This chapter deals with equations involving quadratic polynomials, i.e. polynomials of degree two. Quadratic equations are equations of the form
*y* = *ax*
^{2} + *bx* + *c*
or
*y* = *a*(*x* - *h*)^{2} + *k*
.

The shape of the graph of a quadratic equation is a parabola. The first section of this chapter explains how to graph any quadratic equation of the form
*y* = *a*(*x* - *h*)^{2} + *k*
, and it shows how varying the constants
*a*
,
*h*
, and
*k*
stretches and shifts the graph of the parabola.

The second section revisits factoring. In the last chapter, we learned how to factor expressions. Here, we factor equations of the form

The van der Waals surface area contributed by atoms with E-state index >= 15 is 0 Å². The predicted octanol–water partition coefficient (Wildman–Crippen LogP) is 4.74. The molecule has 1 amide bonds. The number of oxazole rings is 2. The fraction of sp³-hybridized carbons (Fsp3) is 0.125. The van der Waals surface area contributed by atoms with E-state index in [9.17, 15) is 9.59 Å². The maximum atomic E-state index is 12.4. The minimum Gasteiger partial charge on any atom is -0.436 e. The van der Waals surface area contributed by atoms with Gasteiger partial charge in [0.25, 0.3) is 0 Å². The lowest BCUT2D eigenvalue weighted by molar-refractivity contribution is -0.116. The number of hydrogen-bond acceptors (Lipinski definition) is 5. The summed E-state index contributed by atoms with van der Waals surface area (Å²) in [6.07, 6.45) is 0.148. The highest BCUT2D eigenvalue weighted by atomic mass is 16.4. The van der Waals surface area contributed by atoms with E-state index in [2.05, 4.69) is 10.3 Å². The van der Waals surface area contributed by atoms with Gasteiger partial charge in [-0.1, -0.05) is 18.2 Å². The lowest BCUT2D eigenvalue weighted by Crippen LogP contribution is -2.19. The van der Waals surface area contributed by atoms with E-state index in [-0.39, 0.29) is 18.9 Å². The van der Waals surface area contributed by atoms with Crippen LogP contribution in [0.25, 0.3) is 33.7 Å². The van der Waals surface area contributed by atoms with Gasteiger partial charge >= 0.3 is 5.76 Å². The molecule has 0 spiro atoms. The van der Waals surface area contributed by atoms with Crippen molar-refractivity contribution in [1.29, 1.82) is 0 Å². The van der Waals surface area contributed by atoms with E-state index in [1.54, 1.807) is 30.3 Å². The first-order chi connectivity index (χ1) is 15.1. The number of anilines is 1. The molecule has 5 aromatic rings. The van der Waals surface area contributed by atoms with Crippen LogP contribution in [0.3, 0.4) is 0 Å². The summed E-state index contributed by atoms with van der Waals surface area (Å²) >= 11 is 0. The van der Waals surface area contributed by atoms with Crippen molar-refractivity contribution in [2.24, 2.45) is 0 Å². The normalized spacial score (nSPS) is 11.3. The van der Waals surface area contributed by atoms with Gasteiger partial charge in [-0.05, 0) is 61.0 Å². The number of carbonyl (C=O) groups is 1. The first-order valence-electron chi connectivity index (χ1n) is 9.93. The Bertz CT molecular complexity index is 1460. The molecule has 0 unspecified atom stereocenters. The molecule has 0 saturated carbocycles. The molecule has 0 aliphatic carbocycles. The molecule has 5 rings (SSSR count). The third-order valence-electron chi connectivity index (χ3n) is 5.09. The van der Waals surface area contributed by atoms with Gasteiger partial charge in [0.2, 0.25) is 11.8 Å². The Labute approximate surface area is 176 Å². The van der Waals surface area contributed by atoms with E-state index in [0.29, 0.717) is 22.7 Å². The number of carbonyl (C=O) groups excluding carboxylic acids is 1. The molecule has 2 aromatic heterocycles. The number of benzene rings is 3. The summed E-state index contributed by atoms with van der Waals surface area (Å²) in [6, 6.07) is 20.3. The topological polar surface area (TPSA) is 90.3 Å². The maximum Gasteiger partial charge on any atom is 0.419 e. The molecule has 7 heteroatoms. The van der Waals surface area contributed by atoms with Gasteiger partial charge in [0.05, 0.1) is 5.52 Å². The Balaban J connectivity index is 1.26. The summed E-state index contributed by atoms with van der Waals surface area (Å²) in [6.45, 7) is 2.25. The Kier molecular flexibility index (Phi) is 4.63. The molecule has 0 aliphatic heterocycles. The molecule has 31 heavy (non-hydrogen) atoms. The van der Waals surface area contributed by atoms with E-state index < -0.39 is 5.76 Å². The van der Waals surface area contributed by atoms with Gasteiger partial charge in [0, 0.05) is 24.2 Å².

*x*
^{2} + *bx* + *c* = 0
, splitting the expression into two binomials and using the zero product property to solve the equation.

Not all equations
*ax*
^{2} + *bx* + *c* = 0
can be easily factored. Thus, we need a formula to solve for
*x*
. This is the quadratic formula, and it is the focus of section three.

Finally, in the last section, we learn how to graph quadratic equations of the form
*y* = *ax*
^{2} + *bx* + *c*
by completing the square: adding and subtracting a constant to create a *perfect square trinomial* within our equation.

Though quadratic equations are just one type of polynomial, they are studied more in Algebra I and II than all other types of polynomials. They have unique properties that fascinate mathematicians, and they can be used as a model to understand more complex polynomials.

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